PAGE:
History Class Vital

Upfront, I’ll admit that I’m a history nerd. It’s the subject I loved the most in high school and college. If Netflix had a documentary on the history of dirt, I’d watch it.

That passion is one reason I was extremely disappointed to learn that the State Board of Education has recently proposed a change to the graduation requirements of social studies classes our high school students must take in order to graduate.

Currently, high school students need to take four history/civics classes to meet their graduation requirements. Students typically take World History freshman year, U.S. History 1 sophomore year, U.S. History 2 junior year, and an additional history/civics class senior year.

However, if the board’s proposal were to be adopted, a school would be able to cut those requirements and instead only offer a single course on U.S. History, attempting to cram all of our nation’s history into one class.

While currently a county may offer a single U.S. history class, they are also required to offer the two-course pathway. From what I can tell, very few, if any, counties have taken the single-course option. The Board’s proposed plan would eliminate that two-course requirement — and would also eliminate our students learning about some key moments in U.S. history.

Imagine a world in which Pearl Harbor or the war in Vietnam never happened. No, this isn’t some alternate history show streaming on Amazon. It’s what students would (or wouldn’t) learn in the single U.S. history class option — because neither is taught in that course.

The president of the State Board has stated that he supports this reduction, and claims it is the path to flexibility in student scheduling.  This flexibility, however, already exists. Currently, students need 22 credits to graduate.  Eighteen of the 22 credits are prescribed, leaving the remaining four required credits available for student choice. Students on a seven-period schedule take 28 credits by graduation. Students on a block schedule take 32 credits by graduation.  Succinctly, students have either 10 or 14 flexible credit opportunities already — and I firmly believe that lowering the history requirements just to add one more isn’t worth the tradeoff.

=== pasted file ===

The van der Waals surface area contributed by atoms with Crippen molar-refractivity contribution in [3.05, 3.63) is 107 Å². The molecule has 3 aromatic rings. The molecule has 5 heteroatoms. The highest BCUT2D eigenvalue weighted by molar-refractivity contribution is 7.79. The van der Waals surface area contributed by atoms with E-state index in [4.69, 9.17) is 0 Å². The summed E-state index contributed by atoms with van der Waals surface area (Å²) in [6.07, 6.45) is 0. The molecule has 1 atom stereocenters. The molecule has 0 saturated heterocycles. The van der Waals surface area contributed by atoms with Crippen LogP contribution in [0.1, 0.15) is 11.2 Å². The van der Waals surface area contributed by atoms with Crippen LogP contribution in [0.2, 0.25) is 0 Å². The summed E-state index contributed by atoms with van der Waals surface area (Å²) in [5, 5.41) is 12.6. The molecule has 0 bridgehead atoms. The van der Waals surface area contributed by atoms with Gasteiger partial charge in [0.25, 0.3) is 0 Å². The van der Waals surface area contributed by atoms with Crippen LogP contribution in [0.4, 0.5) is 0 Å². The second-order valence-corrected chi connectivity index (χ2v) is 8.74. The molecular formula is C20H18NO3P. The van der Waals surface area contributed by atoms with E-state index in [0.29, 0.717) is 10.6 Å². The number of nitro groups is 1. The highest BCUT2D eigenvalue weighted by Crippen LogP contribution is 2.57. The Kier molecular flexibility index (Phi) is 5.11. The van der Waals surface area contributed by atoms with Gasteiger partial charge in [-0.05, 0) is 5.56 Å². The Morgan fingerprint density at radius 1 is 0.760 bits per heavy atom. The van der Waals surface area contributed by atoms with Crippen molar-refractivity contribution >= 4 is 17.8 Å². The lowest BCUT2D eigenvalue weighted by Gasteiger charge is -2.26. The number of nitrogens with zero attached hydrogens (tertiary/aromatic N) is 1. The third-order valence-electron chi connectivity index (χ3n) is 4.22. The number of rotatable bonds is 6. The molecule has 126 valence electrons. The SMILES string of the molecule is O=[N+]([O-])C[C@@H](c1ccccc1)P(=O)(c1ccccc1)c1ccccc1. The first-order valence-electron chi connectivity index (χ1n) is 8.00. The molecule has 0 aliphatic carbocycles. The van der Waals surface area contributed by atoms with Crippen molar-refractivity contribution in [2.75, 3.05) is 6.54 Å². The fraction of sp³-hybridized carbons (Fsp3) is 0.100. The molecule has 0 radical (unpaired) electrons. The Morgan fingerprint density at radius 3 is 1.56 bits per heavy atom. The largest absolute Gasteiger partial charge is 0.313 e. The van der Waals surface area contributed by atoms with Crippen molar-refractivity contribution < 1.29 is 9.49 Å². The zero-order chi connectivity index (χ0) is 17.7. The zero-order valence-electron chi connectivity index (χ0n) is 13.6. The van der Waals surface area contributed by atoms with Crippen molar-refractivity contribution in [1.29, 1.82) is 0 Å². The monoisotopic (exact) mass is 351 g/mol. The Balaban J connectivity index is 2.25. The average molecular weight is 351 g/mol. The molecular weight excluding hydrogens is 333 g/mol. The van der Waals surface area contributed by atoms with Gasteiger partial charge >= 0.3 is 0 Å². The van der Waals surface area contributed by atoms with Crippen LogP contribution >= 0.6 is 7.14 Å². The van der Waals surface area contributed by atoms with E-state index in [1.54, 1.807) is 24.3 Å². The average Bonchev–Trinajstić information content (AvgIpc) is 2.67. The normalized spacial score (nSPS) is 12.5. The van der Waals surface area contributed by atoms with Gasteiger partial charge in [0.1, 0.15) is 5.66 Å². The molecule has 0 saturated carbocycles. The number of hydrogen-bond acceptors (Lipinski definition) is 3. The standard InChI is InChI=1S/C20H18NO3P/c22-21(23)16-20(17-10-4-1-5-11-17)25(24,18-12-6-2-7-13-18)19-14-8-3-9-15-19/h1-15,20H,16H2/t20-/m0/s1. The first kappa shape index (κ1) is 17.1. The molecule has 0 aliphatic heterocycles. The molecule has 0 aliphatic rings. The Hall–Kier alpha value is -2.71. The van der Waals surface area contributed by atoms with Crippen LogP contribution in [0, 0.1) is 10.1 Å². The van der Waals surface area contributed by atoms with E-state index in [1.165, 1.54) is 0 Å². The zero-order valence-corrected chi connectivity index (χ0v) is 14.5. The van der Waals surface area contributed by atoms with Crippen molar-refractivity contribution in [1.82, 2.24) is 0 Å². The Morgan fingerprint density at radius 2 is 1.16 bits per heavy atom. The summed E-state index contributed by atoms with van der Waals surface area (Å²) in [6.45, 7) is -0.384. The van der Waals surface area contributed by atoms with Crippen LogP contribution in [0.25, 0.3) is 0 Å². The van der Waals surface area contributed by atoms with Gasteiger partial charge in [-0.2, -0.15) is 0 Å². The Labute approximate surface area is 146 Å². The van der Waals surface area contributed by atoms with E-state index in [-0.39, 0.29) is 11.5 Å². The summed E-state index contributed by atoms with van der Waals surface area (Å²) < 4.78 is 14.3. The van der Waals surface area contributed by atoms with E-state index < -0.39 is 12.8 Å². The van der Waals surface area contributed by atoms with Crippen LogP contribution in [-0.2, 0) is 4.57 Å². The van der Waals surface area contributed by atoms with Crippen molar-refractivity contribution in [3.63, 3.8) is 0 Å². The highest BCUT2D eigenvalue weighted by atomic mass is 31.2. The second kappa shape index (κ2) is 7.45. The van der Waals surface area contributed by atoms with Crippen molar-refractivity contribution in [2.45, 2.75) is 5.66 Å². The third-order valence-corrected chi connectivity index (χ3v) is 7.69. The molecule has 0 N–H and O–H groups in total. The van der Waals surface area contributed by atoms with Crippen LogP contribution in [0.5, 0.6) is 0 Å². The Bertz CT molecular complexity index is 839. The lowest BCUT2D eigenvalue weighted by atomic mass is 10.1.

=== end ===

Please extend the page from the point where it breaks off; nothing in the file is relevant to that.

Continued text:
What makes this proposal all the more frustrating is that the State Board proposed the same cut in social studies credits back in 2017, only to pull it back after receiving overwhelmingly negative feedback from the public. Their response after backtracking stated that “(t)he Social Studies requirement will remain at 4 credits to ensure students are prepared to participate in a global society.”

My question for the Board is, what fundamental change has occurred in education since then? Has history become less important? I would argue that recent events at home and around the world would justify the need for students to learn all they can about our history and our government.

This proposal was developed with the help of 109 external stakeholders — yet only a single social studies teacher was part of that group. And while that group had its input into the change, you can still give yours by submitting a comment on the Department of Education’s website until January 24th.

We are all well aware of the often-used adage, “Those who do not learn history are doomed to repeat it.”

I just hope that the State Board of Education has learned something from their history, so students can continue to learn ours.

Senator Weld represents the 1st Senatorial District and serves as the Senate Majority Whip as well as the Chair of the Military Committee and Vice Chair of the Judiciary Committee in the West Virginia State Senate.  He is also an attorney with the firm of Spilman, Thomas & Battle in their Wheeling office. 


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